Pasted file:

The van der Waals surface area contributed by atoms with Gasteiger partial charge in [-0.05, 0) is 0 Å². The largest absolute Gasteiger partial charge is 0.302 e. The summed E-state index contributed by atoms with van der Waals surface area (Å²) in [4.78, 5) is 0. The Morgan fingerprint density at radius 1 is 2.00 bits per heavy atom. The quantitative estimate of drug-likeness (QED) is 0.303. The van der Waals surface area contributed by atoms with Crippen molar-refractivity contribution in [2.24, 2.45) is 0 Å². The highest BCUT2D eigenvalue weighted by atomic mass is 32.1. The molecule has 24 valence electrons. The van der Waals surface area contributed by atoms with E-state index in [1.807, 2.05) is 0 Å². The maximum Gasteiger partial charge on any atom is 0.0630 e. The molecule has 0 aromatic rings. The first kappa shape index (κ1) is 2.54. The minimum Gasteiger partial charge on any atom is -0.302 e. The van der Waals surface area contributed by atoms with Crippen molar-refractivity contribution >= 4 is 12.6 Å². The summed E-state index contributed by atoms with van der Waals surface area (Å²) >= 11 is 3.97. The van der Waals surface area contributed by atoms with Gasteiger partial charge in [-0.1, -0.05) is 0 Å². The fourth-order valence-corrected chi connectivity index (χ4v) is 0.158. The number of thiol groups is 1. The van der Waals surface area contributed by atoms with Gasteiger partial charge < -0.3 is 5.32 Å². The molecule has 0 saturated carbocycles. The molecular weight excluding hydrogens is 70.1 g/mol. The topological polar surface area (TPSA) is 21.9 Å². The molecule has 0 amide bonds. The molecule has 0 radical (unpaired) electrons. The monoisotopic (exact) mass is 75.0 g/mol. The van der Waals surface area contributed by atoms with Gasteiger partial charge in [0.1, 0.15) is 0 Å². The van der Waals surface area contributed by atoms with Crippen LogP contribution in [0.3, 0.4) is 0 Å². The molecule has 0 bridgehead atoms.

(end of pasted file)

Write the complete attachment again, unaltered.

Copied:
The van der Waals surface area contributed by atoms with Gasteiger partial charge in [-0.05, 0) is 0 Å². The largest absolute Gasteiger partial charge is 0.302 e. The summed E-state index contributed by atoms with van der Waals surface area (Å²) in [4.78, 5) is 0. The Morgan fingerprint density at radius 1 is 2.00 bits per heavy atom. The quantitative estimate of drug-likeness (QED) is 0.303. The van der Waals surface area contributed by atoms with Crippen molar-refractivity contribution in [2.24, 2.45) is 0 Å². The highest BCUT2D eigenvalue weighted by atomic mass is 32.1. The molecule has 24 valence electrons. The van der Waals surface area contributed by atoms with E-state index in [1.807, 2.05) is 0 Å². The maximum Gasteiger partial charge on any atom is 0.0630 e. The molecule has 0 aromatic rings. The first kappa shape index (κ1) is 2.54. The minimum Gasteiger partial charge on any atom is -0.302 e. The van der Waals surface area contributed by atoms with Crippen molar-refractivity contribution >= 4 is 12.6 Å². The summed E-state index contributed by atoms with van der Waals surface area (Å²) >= 11 is 3.97. The van der Waals surface area contributed by atoms with Gasteiger partial charge in [-0.1, -0.05) is 0 Å². The fourth-order valence-corrected chi connectivity index (χ4v) is 0.158. The number of thiol groups is 1. The van der Waals surface area contributed by atoms with Gasteiger partial charge < -0.3 is 5.32 Å². The molecule has 0 saturated carbocycles. The molecular weight excluding hydrogens is 70.1 g/mol. The topological polar surface area (TPSA) is 21.9 Å². The molecule has 0 amide bonds. The molecule has 0 radical (unpaired) electrons. The monoisotopic (exact) mass is 75.0 g/mol. The van der Waals surface area contributed by atoms with Gasteiger partial charge in [0.1, 0.15) is 0 Å². The van der Waals surface area contributed by atoms with Crippen LogP contribution in [0.3, 0.4) is 0 Å². The molecule has 0 bridgehead atoms.